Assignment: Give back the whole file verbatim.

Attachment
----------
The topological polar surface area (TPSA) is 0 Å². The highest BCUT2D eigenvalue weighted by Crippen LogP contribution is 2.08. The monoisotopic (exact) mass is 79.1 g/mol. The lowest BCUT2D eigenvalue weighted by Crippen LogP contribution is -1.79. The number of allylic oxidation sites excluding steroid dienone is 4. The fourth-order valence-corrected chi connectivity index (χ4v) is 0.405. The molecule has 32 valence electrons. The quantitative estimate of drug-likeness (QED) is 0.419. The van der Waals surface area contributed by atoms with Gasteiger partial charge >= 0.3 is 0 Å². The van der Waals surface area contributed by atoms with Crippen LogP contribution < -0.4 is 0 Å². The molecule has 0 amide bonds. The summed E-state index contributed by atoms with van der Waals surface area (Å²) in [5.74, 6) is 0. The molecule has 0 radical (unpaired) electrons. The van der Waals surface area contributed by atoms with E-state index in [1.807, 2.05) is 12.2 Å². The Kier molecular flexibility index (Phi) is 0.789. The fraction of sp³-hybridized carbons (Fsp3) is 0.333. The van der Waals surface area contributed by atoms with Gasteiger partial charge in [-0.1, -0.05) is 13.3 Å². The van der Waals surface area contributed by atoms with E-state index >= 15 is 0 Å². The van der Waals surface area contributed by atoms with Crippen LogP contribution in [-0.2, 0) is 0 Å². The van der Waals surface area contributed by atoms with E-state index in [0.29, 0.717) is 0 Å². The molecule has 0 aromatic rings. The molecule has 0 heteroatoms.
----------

The topological polar surface area (TPSA) is 0 Å². The highest BCUT2D eigenvalue weighted by Crippen LogP contribution is 2.08. The monoisotopic (exact) mass is 79.1 g/mol. The lowest BCUT2D eigenvalue weighted by Crippen LogP contribution is -1.79. The number of allylic oxidation sites excluding steroid dienone is 4. The fourth-order valence-corrected chi connectivity index (χ4v) is 0.405. The molecule has 32 valence electrons. The quantitative estimate of drug-likeness (QED) is 0.419. The van der Waals surface area contributed by atoms with Gasteiger partial charge >= 0.3 is 0 Å². The van der Waals surface area contributed by atoms with Crippen LogP contribution < -0.4 is 0 Å². The molecule has 0 amide bonds. The summed E-state index contributed by atoms with van der Waals surface area (Å²) in [5.74, 6) is 0. The molecule has 0 radical (unpaired) electrons. The van der Waals surface area contributed by atoms with E-state index in [1.807, 2.05) is 12.2 Å². The Kier molecular flexibility index (Phi) is 0.789. The fraction of sp³-hybridized carbons (Fsp3) is 0.333. The van der Waals surface area contributed by atoms with Gasteiger partial charge in [-0.1, -0.05) is 13.3 Å². The van der Waals surface area contributed by atoms with E-state index >= 15 is 0 Å². The van der Waals surface area contributed by atoms with Crippen LogP contribution in [-0.2, 0) is 0 Å². The van der Waals surface area contributed by atoms with E-state index in [0.29, 0.717) is 0 Å². The molecule has 0 aromatic rings. The molecule has 0 heteroatoms.